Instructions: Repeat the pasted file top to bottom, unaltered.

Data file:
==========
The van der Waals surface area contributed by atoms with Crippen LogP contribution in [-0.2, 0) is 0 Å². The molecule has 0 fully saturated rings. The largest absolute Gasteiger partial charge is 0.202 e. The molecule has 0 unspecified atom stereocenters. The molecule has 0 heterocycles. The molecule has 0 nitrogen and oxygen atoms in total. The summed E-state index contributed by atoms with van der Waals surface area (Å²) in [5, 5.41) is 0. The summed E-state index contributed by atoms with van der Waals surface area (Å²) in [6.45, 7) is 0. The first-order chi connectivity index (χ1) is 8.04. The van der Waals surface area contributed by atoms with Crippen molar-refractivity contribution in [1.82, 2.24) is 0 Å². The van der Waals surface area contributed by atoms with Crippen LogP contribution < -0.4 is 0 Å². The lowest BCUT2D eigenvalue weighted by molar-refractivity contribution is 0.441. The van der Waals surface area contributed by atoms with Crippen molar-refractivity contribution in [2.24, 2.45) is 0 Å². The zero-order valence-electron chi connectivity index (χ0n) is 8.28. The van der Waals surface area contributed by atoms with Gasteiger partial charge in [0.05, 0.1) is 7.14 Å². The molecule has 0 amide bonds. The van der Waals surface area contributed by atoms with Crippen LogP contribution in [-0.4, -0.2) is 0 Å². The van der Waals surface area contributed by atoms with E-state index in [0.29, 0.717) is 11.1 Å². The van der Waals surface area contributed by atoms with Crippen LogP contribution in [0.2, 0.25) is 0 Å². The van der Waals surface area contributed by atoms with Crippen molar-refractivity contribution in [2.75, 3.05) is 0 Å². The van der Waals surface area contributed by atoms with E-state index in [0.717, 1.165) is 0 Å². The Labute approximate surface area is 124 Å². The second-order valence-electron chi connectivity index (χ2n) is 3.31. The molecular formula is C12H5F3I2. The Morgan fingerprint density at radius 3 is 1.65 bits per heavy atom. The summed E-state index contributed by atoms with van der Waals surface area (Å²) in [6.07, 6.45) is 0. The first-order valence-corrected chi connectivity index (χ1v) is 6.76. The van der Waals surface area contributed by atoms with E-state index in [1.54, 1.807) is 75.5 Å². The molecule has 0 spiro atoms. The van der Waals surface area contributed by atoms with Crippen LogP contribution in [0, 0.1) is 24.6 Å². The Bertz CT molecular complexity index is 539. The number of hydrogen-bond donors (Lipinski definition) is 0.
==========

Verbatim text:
The van der Waals surface area contributed by atoms with Crippen LogP contribution in [-0.2, 0) is 0 Å². The molecule has 0 fully saturated rings. The largest absolute Gasteiger partial charge is 0.202 e. The molecule has 0 unspecified atom stereocenters. The molecule has 0 heterocycles. The molecule has 0 nitrogen and oxygen atoms in total. The summed E-state index contributed by atoms with van der Waals surface area (Å²) in [5, 5.41) is 0. The summed E-state index contributed by atoms with van der Waals surface area (Å²) in [6.45, 7) is 0. The first-order chi connectivity index (χ1) is 8.04. The van der Waals surface area contributed by atoms with Crippen molar-refractivity contribution in [1.82, 2.24) is 0 Å². The van der Waals surface area contributed by atoms with Crippen LogP contribution < -0.4 is 0 Å². The lowest BCUT2D eigenvalue weighted by molar-refractivity contribution is 0.441. The van der Waals surface area contributed by atoms with Crippen molar-refractivity contribution in [2.24, 2.45) is 0 Å². The zero-order valence-electron chi connectivity index (χ0n) is 8.28. The van der Waals surface area contributed by atoms with Gasteiger partial charge in [0.05, 0.1) is 7.14 Å². The molecule has 0 amide bonds. The van der Waals surface area contributed by atoms with Crippen LogP contribution in [-0.4, -0.2) is 0 Å². The van der Waals surface area contributed by atoms with E-state index in [0.29, 0.717) is 11.1 Å². The van der Waals surface area contributed by atoms with Crippen LogP contribution in [0.2, 0.25) is 0 Å². The van der Waals surface area contributed by atoms with Crippen molar-refractivity contribution in [2.75, 3.05) is 0 Å². The van der Waals surface area contributed by atoms with E-state index in [0.717, 1.165) is 0 Å². The Labute approximate surface area is 124 Å². The second-order valence-electron chi connectivity index (χ2n) is 3.31. The molecular formula is C12H5F3I2. The Morgan fingerprint density at radius 3 is 1.65 bits per heavy atom. The summed E-state index contributed by atoms with van der Waals surface area (Å²) in [6.07, 6.45) is 0. The first-order valence-corrected chi connectivity index (χ1v) is 6.76. The van der Waals surface area contributed by atoms with E-state index in [1.54, 1.807) is 75.5 Å². The molecule has 0 spiro atoms. The van der Waals surface area contributed by atoms with Crippen LogP contribution in [0, 0.1) is 24.6 Å². The Bertz CT molecular complexity index is 539. The number of hydrogen-bond donors (Lipinski definition) is 0.